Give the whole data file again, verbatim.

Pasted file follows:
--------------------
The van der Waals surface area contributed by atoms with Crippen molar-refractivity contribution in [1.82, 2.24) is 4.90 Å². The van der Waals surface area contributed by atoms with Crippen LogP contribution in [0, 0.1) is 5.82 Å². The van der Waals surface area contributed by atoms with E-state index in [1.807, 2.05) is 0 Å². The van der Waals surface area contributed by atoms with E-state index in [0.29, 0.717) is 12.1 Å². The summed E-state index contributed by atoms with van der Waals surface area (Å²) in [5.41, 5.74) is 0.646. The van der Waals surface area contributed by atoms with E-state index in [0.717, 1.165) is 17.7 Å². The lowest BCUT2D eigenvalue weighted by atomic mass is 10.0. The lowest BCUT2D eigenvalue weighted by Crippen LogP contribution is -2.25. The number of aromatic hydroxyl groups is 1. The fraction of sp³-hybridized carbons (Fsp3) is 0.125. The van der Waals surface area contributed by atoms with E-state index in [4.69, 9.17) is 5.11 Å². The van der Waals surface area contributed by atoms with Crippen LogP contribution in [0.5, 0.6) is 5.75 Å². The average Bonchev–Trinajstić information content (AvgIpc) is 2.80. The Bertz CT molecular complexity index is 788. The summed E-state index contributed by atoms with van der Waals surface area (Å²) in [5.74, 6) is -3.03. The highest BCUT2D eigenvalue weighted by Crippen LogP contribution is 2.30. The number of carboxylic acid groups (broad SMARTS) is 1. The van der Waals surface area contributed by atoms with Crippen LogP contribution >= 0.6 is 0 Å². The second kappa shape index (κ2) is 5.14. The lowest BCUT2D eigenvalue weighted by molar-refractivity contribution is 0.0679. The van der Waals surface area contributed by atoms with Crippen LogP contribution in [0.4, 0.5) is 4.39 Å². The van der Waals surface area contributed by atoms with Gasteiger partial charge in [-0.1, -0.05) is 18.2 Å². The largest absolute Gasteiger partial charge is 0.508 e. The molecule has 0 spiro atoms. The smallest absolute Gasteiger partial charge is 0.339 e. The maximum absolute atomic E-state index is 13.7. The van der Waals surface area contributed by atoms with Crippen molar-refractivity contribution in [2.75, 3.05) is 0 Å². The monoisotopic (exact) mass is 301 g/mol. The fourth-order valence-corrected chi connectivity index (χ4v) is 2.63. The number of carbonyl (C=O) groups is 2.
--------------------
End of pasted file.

The van der Waals surface area contributed by atoms with Crippen molar-refractivity contribution in [1.82, 2.24) is 4.90 Å². The van der Waals surface area contributed by atoms with Crippen LogP contribution in [0, 0.1) is 5.82 Å². The van der Waals surface area contributed by atoms with E-state index in [1.807, 2.05) is 0 Å². The van der Waals surface area contributed by atoms with E-state index in [0.29, 0.717) is 12.1 Å². The summed E-state index contributed by atoms with van der Waals surface area (Å²) in [5.41, 5.74) is 0.646. The van der Waals surface area contributed by atoms with E-state index in [0.717, 1.165) is 17.7 Å². The lowest BCUT2D eigenvalue weighted by atomic mass is 10.0. The lowest BCUT2D eigenvalue weighted by Crippen LogP contribution is -2.25. The number of aromatic hydroxyl groups is 1. The fraction of sp³-hybridized carbons (Fsp3) is 0.125. The van der Waals surface area contributed by atoms with E-state index in [4.69, 9.17) is 5.11 Å². The van der Waals surface area contributed by atoms with Crippen LogP contribution in [0.5, 0.6) is 5.75 Å². The average Bonchev–Trinajstić information content (AvgIpc) is 2.80. The Bertz CT molecular complexity index is 788. The summed E-state index contributed by atoms with van der Waals surface area (Å²) in [5.74, 6) is -3.03. The highest BCUT2D eigenvalue weighted by Crippen LogP contribution is 2.30. The number of carboxylic acid groups (broad SMARTS) is 1. The van der Waals surface area contributed by atoms with Crippen LogP contribution >= 0.6 is 0 Å². The second kappa shape index (κ2) is 5.14. The lowest BCUT2D eigenvalue weighted by molar-refractivity contribution is 0.0679. The van der Waals surface area contributed by atoms with Crippen LogP contribution in [0.4, 0.5) is 4.39 Å². The van der Waals surface area contributed by atoms with Gasteiger partial charge in [-0.1, -0.05) is 18.2 Å². The largest absolute Gasteiger partial charge is 0.508 e. The molecule has 0 spiro atoms. The smallest absolute Gasteiger partial charge is 0.339 e. The maximum absolute atomic E-state index is 13.7. The van der Waals surface area contributed by atoms with Crippen molar-refractivity contribution in [2.75, 3.05) is 0 Å². The monoisotopic (exact) mass is 301 g/mol. The fourth-order valence-corrected chi connectivity index (χ4v) is 2.63. The number of carbonyl (C=O) groups is 2.